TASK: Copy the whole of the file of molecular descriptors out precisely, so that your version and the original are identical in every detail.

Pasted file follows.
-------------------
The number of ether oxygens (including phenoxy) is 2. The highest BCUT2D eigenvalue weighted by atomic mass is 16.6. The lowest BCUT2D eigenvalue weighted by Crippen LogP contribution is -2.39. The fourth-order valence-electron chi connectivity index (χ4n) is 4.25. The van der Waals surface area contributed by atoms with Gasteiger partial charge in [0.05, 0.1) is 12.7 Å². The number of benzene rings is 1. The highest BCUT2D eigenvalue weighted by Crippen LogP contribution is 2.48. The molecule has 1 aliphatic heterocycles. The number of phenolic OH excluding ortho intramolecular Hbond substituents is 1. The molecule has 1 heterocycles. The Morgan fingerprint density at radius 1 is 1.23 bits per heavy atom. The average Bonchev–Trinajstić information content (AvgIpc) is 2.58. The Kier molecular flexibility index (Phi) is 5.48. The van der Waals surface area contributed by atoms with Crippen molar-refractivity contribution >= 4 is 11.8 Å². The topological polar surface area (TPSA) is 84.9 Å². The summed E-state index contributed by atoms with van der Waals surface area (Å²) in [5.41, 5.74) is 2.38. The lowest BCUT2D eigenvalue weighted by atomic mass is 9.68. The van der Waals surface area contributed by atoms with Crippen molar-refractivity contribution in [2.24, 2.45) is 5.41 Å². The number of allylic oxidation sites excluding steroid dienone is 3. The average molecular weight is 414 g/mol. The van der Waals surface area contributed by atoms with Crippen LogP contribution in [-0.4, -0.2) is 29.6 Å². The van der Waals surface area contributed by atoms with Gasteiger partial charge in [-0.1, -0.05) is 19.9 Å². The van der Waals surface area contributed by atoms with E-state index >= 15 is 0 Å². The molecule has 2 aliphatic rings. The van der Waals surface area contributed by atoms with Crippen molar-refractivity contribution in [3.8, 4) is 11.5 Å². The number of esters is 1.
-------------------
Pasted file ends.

The number of ether oxygens (including phenoxy) is 2. The highest BCUT2D eigenvalue weighted by atomic mass is 16.6. The lowest BCUT2D eigenvalue weighted by Crippen LogP contribution is -2.39. The fourth-order valence-electron chi connectivity index (χ4n) is 4.25. The van der Waals surface area contributed by atoms with Gasteiger partial charge in [0.05, 0.1) is 12.7 Å². The number of benzene rings is 1. The highest BCUT2D eigenvalue weighted by Crippen LogP contribution is 2.48. The molecule has 1 aliphatic heterocycles. The number of phenolic OH excluding ortho intramolecular Hbond substituents is 1. The molecule has 1 heterocycles. The Morgan fingerprint density at radius 1 is 1.23 bits per heavy atom. The average Bonchev–Trinajstić information content (AvgIpc) is 2.58. The Kier molecular flexibility index (Phi) is 5.48. The van der Waals surface area contributed by atoms with Crippen molar-refractivity contribution >= 4 is 11.8 Å². The topological polar surface area (TPSA) is 84.9 Å². The summed E-state index contributed by atoms with van der Waals surface area (Å²) in [5.41, 5.74) is 2.38. The lowest BCUT2D eigenvalue weighted by atomic mass is 9.68. The van der Waals surface area contributed by atoms with Crippen molar-refractivity contribution in [2.24, 2.45) is 5.41 Å². The number of allylic oxidation sites excluding steroid dienone is 3. The average molecular weight is 414 g/mol. The van der Waals surface area contributed by atoms with Crippen LogP contribution in [-0.4, -0.2) is 29.6 Å². The van der Waals surface area contributed by atoms with Gasteiger partial charge in [-0.1, -0.05) is 19.9 Å². The van der Waals surface area contributed by atoms with E-state index >= 15 is 0 Å². The molecule has 2 aliphatic rings. The van der Waals surface area contributed by atoms with Crippen molar-refractivity contribution in [3.8, 4) is 11.5 Å². The number of esters is 1.